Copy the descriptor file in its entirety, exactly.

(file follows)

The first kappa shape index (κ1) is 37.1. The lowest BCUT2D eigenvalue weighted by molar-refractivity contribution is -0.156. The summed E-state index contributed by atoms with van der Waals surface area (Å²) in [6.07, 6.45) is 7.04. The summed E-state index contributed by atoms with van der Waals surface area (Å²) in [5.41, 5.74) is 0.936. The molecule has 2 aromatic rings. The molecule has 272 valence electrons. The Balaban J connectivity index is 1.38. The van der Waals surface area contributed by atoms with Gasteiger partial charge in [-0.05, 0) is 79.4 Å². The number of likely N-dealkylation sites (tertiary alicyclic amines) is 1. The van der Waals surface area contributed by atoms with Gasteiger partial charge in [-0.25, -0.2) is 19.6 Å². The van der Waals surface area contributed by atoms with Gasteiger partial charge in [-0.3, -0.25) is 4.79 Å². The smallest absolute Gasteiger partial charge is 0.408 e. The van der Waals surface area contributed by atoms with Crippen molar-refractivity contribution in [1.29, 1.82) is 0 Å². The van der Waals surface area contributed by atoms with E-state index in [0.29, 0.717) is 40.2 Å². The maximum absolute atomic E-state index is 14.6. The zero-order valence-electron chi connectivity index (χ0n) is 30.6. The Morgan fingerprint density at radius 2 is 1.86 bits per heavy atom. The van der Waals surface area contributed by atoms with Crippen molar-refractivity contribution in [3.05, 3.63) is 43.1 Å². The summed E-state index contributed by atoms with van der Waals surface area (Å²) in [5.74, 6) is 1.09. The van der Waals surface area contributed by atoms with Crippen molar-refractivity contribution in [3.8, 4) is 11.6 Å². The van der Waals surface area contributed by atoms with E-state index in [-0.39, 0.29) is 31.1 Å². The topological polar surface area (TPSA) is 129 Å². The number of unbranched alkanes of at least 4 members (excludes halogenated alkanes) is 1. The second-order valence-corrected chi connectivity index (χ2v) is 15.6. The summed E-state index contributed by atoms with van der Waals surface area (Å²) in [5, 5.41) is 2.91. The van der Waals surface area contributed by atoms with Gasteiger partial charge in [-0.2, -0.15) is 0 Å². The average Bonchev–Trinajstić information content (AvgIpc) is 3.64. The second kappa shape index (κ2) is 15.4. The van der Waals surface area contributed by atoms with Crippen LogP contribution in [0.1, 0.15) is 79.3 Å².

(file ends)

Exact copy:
The first kappa shape index (κ1) is 37.1. The lowest BCUT2D eigenvalue weighted by molar-refractivity contribution is -0.156. The summed E-state index contributed by atoms with van der Waals surface area (Å²) in [6.07, 6.45) is 7.04. The summed E-state index contributed by atoms with van der Waals surface area (Å²) in [5.41, 5.74) is 0.936. The molecule has 2 aromatic rings. The molecule has 272 valence electrons. The Balaban J connectivity index is 1.38. The van der Waals surface area contributed by atoms with Gasteiger partial charge in [-0.05, 0) is 79.4 Å². The number of likely N-dealkylation sites (tertiary alicyclic amines) is 1. The van der Waals surface area contributed by atoms with Gasteiger partial charge in [-0.25, -0.2) is 19.6 Å². The van der Waals surface area contributed by atoms with Gasteiger partial charge in [-0.3, -0.25) is 4.79 Å². The smallest absolute Gasteiger partial charge is 0.408 e. The van der Waals surface area contributed by atoms with Crippen molar-refractivity contribution in [1.29, 1.82) is 0 Å². The van der Waals surface area contributed by atoms with E-state index in [0.29, 0.717) is 40.2 Å². The maximum absolute atomic E-state index is 14.6. The zero-order valence-electron chi connectivity index (χ0n) is 30.6. The Morgan fingerprint density at radius 2 is 1.86 bits per heavy atom. The van der Waals surface area contributed by atoms with Crippen molar-refractivity contribution in [3.05, 3.63) is 43.1 Å². The summed E-state index contributed by atoms with van der Waals surface area (Å²) in [5.74, 6) is 1.09. The van der Waals surface area contributed by atoms with Crippen molar-refractivity contribution in [3.8, 4) is 11.6 Å². The van der Waals surface area contributed by atoms with E-state index in [-0.39, 0.29) is 31.1 Å². The topological polar surface area (TPSA) is 129 Å². The number of unbranched alkanes of at least 4 members (excludes halogenated alkanes) is 1. The second-order valence-corrected chi connectivity index (χ2v) is 15.6. The summed E-state index contributed by atoms with van der Waals surface area (Å²) in [5, 5.41) is 2.91. The van der Waals surface area contributed by atoms with Gasteiger partial charge in [-0.2, -0.15) is 0 Å². The average Bonchev–Trinajstić information content (AvgIpc) is 3.64. The second kappa shape index (κ2) is 15.4. The van der Waals surface area contributed by atoms with Crippen LogP contribution in [0.1, 0.15) is 79.3 Å².